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Japan Watch Thread

Japan Shinzō Abe China Korea sci-tech military politics USA East Asia Pacific

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Japan’s Abe wins two thirds and will be able to Amend Constitution
brian wang | October 22, 2017 |


Shinzo Abe’s Liberal Democratic Party-led (LDP) coalition won a combined 312 seats, keeping its two-thirds “super majority” in the 465-member lower house. Shinzo Abe will almost certainly secure a third three-year term as LDP leader September, 2018 and go on to become Japan’s longest-serving premier. It also means his “Abenomics” growth strategy centered on the hyper-easy monetary policy will likely continue.

The U.S.-drafted constitution’s Article 9, if taken literally, bans the maintenance of armed forces. But Japanese governments have interpreted it to allow a military exclusively for self-defense. Abe has proposed modifying the Japanese constitution to codify that Japan can have a military for self-defense.






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Japan and its Increasing Military Boldness 
The re-election of Abe and the desire of Japan’s decision-makers to amend the country’s pacifist constitution are just reflections of a much deeper process that is underway in Japan.  
Japan is a country that adopted the ideology of pacifism in response to what it did and what it experienced in World War 2. Those horrific memories shaped Japanese foreign policy for the next couple of generations. But as time goes on those memories are fading, and the last of the survivors of that period are passing away.
Japan has since relied mostly on other powers to guarantee its security, particularly the United States. That strategy can work well if those other powers have the same national interests, but of course, those interests don’t always align, and may conflict with each other. 
The country is facing the potential of security threats from China and increasingly North Korea. Those threats are immediate and right in its neighborhood. Those threats are not immediate for the United States; they’re more nuisances.
No country wants to rely on another for so much of its core strategic interests. That includes Japan. As much as many of those in Japan may still be content to leave its matters to others, that can’t last forever. Japan eventually will be reasserting itself.
Japan is still a major military, economic and political power. By being passive it has been relatively quiet and modest in its endeavors. That power becomes more pronounced when the country gets more assertive.
That does not mean Japan will be waging war any time soon. Japanese society isn’t yet ready for such a radical shift in its foreign policy. Japan has a powerful military but it has only been reserved for use in self-defense. However, it does mean that the idea of the best defense being good offense is slowly gaining traction. The considerations Japanese ministers have had on reforming Article 9 of its constitution and the desires to install long-range weapons on its soil are just part of a much stronger undercurrent that is propelling Japan to change.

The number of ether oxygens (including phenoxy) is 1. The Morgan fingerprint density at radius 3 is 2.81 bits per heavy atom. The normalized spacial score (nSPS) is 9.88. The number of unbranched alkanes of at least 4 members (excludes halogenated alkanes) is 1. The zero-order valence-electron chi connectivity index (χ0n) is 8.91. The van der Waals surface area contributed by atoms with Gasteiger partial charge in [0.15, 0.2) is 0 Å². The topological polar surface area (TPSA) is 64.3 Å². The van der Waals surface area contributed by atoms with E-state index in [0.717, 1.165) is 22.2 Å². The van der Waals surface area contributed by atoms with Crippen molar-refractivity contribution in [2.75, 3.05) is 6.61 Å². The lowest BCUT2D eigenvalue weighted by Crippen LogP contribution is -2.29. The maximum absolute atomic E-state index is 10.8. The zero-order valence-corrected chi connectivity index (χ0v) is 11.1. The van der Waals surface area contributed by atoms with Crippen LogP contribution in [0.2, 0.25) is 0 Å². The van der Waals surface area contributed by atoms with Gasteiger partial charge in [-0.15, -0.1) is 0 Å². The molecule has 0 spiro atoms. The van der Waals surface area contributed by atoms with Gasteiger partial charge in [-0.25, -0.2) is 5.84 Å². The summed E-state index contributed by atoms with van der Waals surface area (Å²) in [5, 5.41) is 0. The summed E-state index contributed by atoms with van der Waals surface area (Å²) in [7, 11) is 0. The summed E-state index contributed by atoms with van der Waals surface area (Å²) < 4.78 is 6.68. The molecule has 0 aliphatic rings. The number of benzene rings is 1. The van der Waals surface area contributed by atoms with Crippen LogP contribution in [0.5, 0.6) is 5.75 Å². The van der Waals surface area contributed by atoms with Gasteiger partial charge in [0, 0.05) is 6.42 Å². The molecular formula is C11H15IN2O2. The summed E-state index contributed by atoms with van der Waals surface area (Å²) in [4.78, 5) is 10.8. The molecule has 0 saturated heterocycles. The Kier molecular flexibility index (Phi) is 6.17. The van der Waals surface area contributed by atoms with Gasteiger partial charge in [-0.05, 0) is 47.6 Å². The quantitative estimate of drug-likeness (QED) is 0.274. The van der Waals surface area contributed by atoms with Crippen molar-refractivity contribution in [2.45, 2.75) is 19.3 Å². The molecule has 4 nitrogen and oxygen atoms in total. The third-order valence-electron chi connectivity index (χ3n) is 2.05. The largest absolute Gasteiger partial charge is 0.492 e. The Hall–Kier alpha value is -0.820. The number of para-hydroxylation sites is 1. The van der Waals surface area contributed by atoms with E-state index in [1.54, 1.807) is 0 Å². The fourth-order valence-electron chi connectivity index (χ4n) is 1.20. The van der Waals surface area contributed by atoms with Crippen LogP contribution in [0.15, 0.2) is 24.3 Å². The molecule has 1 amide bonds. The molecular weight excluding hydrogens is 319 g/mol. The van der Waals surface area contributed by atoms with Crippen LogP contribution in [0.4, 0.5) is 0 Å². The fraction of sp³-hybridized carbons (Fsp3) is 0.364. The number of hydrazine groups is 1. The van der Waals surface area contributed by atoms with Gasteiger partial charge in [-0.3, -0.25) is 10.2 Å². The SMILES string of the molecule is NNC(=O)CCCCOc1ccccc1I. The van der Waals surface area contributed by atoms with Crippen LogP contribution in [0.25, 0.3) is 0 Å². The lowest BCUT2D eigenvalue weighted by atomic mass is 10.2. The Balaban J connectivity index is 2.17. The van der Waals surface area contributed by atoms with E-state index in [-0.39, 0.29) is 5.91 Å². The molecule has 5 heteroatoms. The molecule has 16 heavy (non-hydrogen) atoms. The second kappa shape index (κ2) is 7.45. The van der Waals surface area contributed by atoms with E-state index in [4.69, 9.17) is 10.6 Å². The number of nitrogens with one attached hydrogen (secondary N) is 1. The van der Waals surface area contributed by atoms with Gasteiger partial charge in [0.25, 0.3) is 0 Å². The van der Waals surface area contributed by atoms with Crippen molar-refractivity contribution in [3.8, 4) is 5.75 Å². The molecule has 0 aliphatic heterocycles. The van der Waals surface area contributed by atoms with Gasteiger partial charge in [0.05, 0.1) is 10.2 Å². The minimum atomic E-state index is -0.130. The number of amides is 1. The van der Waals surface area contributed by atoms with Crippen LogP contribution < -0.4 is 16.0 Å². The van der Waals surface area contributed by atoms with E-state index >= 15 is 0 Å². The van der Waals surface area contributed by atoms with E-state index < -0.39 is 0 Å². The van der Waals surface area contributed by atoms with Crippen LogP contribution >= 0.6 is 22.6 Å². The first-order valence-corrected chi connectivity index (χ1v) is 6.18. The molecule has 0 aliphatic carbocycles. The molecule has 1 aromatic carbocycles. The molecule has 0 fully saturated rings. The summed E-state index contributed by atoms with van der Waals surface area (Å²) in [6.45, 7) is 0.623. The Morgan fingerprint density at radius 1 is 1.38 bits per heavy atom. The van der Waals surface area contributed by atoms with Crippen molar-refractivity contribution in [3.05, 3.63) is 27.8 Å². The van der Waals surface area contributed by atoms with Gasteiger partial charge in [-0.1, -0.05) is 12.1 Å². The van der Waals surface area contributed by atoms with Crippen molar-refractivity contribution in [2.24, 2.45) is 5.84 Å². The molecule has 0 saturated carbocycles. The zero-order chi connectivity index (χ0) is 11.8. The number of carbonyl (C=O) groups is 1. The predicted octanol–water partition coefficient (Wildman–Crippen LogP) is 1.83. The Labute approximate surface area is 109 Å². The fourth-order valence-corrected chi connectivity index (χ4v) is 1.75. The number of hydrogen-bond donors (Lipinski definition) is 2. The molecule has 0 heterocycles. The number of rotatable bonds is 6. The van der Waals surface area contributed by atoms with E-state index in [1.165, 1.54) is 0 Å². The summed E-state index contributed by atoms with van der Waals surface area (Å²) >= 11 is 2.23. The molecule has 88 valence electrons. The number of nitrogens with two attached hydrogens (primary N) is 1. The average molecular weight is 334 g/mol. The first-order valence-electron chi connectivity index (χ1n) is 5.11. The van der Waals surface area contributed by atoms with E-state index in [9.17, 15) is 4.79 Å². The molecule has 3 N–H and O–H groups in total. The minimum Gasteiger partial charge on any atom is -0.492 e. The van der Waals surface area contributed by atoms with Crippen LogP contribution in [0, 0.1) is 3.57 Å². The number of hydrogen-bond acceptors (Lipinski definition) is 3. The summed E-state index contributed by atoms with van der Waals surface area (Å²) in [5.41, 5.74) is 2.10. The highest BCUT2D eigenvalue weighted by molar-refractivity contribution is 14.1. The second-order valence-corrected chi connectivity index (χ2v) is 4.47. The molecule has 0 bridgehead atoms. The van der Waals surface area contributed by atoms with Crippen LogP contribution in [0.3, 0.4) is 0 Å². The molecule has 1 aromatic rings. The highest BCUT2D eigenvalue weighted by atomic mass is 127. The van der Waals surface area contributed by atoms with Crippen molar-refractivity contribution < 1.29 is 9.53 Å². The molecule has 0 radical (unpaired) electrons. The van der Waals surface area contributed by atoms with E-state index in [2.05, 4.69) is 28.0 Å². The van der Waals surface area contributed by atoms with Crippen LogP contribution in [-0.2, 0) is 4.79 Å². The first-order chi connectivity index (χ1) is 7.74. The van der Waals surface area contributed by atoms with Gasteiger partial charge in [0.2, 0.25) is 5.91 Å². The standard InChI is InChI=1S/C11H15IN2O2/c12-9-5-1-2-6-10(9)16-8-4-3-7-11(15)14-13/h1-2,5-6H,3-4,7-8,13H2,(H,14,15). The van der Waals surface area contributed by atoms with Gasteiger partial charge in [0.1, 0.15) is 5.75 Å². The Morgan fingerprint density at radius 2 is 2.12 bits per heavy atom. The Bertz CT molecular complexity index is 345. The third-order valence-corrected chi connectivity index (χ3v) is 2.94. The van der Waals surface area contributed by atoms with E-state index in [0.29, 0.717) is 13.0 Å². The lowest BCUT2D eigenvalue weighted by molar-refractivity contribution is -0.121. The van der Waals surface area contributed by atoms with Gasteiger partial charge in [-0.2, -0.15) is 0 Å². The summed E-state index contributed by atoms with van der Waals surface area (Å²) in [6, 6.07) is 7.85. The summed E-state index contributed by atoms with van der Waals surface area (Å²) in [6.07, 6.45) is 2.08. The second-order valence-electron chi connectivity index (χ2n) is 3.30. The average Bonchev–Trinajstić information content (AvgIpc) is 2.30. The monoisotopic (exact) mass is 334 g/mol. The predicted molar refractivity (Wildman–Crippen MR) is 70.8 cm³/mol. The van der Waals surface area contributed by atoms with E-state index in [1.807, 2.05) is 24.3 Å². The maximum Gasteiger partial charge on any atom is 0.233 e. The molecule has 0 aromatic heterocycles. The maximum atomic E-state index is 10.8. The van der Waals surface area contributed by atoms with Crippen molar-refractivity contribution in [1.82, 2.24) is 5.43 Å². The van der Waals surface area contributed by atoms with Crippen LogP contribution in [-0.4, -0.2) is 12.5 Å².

The remarkable thing about Japan is its ability to change its behaviour without significant social upheaval. Japan has gone through many such changes in the last century. Considering its history, it’s unlikely it will behave the same way for the next 25 years as it has for the preceding 25 years. 

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Japan to Buy At Least 20 More F-35 Stealth Fighters




TOKYO (Reuters) - Japan plans to buy at least 20 additional F-35A stealth fighters over the next six years, some or all of which it may purchase directly from Lockheed Martin Corp (LMT.N) in the United States rather than assemble locally, three sources said.




This is especially significant considering the country has had a pacifist constitution, and its military is officially only supposed to be used in self-defense. But what does "self-defense" really mean? Fighter jets, among numerous other military equipment Japan has purchased, are types of machinery that are intended to attack targets, not act as shields. Japan, like any other country, has the right to protect itself and pursue its own national interests. It has relied mostly on allies such as the United States for its security guarantees. If Japan faces pressing security threats but could no longer rely on the military of its allies, how will Japan react?

Yuli Ban

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Japanese investors dump record amount of U.S. bonds in February

Japanese investors sold a record amount of U.S. dollar bonds in February as the soaring cost of currency-hedging undercut yields while they extended their purchases of euro-denominated bonds, government data showed on Monday.
Investors sold 3.924 trillion yen ($36.68 billion) of U.S. dollar bonds in February but scooped up 1.059 trillion yen (8.06 billion euros) of euro-denominated bonds - which offer higher yields after currency hedging.
It was their fifth consecutive month of euro-denominated debt purchases.
Since October, investors offloaded 7.675 trillion yen ($71.72 billion) of dollar bonds and bought 4.079 trillion yen (31.06 billion euros) of euro bonds.

And remember my friend, future events such as these will affect you in the future.

Also tagged with one or more of these keywords: Japan, Shinzō Abe, China, Korea, sci-tech, military, politics, USA, East Asia, Pacific

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